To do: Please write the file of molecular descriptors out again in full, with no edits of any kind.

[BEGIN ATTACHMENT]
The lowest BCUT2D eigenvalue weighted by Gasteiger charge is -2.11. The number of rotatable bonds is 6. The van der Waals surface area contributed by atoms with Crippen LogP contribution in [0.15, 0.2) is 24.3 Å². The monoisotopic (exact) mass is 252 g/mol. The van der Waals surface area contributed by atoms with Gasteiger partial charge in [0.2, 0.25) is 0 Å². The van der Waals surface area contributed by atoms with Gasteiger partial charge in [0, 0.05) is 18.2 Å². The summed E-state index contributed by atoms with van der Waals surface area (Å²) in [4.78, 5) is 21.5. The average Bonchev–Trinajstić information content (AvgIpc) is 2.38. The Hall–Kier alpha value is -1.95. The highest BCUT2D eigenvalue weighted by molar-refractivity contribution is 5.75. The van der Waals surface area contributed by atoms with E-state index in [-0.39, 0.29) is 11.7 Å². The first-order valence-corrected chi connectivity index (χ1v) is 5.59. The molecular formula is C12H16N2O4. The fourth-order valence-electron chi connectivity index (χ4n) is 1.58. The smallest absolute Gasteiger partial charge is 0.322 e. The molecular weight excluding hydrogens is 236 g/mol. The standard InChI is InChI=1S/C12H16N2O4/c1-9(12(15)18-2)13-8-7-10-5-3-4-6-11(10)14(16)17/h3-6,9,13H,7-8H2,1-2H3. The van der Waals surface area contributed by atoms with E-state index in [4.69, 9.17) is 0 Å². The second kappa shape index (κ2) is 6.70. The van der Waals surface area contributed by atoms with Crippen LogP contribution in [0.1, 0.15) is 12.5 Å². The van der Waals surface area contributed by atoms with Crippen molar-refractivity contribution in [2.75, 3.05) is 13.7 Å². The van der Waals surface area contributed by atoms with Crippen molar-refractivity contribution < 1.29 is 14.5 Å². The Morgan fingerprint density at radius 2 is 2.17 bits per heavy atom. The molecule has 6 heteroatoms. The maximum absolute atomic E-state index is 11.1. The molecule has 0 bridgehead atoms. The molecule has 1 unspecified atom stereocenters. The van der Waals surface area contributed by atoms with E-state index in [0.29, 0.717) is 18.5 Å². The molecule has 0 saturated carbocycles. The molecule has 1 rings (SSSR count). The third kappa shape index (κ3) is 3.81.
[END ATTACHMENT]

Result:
The lowest BCUT2D eigenvalue weighted by Gasteiger charge is -2.11. The number of rotatable bonds is 6. The van der Waals surface area contributed by atoms with Crippen LogP contribution in [0.15, 0.2) is 24.3 Å². The monoisotopic (exact) mass is 252 g/mol. The van der Waals surface area contributed by atoms with Gasteiger partial charge in [0.2, 0.25) is 0 Å². The van der Waals surface area contributed by atoms with Gasteiger partial charge in [0, 0.05) is 18.2 Å². The summed E-state index contributed by atoms with van der Waals surface area (Å²) in [4.78, 5) is 21.5. The average Bonchev–Trinajstić information content (AvgIpc) is 2.38. The Hall–Kier alpha value is -1.95. The highest BCUT2D eigenvalue weighted by molar-refractivity contribution is 5.75. The van der Waals surface area contributed by atoms with E-state index in [-0.39, 0.29) is 11.7 Å². The first-order valence-corrected chi connectivity index (χ1v) is 5.59. The molecular formula is C12H16N2O4. The fourth-order valence-electron chi connectivity index (χ4n) is 1.58. The smallest absolute Gasteiger partial charge is 0.322 e. The molecular weight excluding hydrogens is 236 g/mol. The standard InChI is InChI=1S/C12H16N2O4/c1-9(12(15)18-2)13-8-7-10-5-3-4-6-11(10)14(16)17/h3-6,9,13H,7-8H2,1-2H3. The van der Waals surface area contributed by atoms with E-state index in [4.69, 9.17) is 0 Å². The second kappa shape index (κ2) is 6.70. The van der Waals surface area contributed by atoms with Crippen LogP contribution in [0.1, 0.15) is 12.5 Å². The van der Waals surface area contributed by atoms with Crippen molar-refractivity contribution in [2.75, 3.05) is 13.7 Å². The van der Waals surface area contributed by atoms with Crippen molar-refractivity contribution < 1.29 is 14.5 Å². The Morgan fingerprint density at radius 2 is 2.17 bits per heavy atom. The molecule has 6 heteroatoms. The maximum absolute atomic E-state index is 11.1. The molecule has 0 bridgehead atoms. The molecule has 1 unspecified atom stereocenters. The van der Waals surface area contributed by atoms with E-state index in [0.29, 0.717) is 18.5 Å². The molecule has 0 saturated carbocycles. The molecule has 1 rings (SSSR count). The third kappa shape index (κ3) is 3.81.